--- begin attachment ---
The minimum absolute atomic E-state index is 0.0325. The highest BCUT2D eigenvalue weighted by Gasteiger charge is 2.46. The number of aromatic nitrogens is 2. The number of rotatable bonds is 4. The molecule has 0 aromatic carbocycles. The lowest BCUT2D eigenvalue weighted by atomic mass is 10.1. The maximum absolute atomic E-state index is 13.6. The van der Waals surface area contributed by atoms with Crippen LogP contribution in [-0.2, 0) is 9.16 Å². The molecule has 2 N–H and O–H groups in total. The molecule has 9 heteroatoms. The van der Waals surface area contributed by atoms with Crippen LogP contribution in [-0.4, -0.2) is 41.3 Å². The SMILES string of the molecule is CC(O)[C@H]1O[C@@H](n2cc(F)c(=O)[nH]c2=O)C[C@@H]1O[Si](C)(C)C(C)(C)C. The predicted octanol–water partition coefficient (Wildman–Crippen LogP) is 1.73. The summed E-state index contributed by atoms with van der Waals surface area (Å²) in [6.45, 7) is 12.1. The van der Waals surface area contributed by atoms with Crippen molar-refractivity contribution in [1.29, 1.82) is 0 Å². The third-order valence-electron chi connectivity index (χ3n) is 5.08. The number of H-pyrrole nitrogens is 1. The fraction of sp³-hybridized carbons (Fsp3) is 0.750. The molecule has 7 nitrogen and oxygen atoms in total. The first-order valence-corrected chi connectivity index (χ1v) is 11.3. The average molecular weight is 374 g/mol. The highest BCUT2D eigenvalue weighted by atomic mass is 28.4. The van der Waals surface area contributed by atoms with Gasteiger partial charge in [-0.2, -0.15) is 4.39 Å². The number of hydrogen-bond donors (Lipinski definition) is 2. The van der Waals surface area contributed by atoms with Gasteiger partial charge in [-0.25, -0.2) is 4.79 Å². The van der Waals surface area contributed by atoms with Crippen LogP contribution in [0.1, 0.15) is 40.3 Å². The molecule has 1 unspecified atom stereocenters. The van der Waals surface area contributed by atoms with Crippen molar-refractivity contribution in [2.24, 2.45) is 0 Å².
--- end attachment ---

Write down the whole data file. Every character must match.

The minimum absolute atomic E-state index is 0.0325. The highest BCUT2D eigenvalue weighted by Gasteiger charge is 2.46. The number of aromatic nitrogens is 2. The number of rotatable bonds is 4. The molecule has 0 aromatic carbocycles. The lowest BCUT2D eigenvalue weighted by atomic mass is 10.1. The maximum absolute atomic E-state index is 13.6. The van der Waals surface area contributed by atoms with Crippen LogP contribution in [-0.2, 0) is 9.16 Å². The molecule has 2 N–H and O–H groups in total. The molecule has 9 heteroatoms. The van der Waals surface area contributed by atoms with Crippen LogP contribution in [-0.4, -0.2) is 41.3 Å². The SMILES string of the molecule is CC(O)[C@H]1O[C@@H](n2cc(F)c(=O)[nH]c2=O)C[C@@H]1O[Si](C)(C)C(C)(C)C. The predicted octanol–water partition coefficient (Wildman–Crippen LogP) is 1.73. The summed E-state index contributed by atoms with van der Waals surface area (Å²) in [6.45, 7) is 12.1. The van der Waals surface area contributed by atoms with Crippen molar-refractivity contribution in [1.29, 1.82) is 0 Å². The third-order valence-electron chi connectivity index (χ3n) is 5.08. The number of H-pyrrole nitrogens is 1. The fraction of sp³-hybridized carbons (Fsp3) is 0.750. The molecule has 7 nitrogen and oxygen atoms in total. The first-order valence-corrected chi connectivity index (χ1v) is 11.3. The average molecular weight is 374 g/mol. The highest BCUT2D eigenvalue weighted by atomic mass is 28.4. The van der Waals surface area contributed by atoms with Gasteiger partial charge in [-0.2, -0.15) is 4.39 Å². The number of hydrogen-bond donors (Lipinski definition) is 2. The van der Waals surface area contributed by atoms with Gasteiger partial charge in [-0.25, -0.2) is 4.79 Å². The van der Waals surface area contributed by atoms with Crippen LogP contribution in [0.1, 0.15) is 40.3 Å². The molecule has 1 unspecified atom stereocenters. The van der Waals surface area contributed by atoms with Crippen molar-refractivity contribution in [2.24, 2.45) is 0 Å².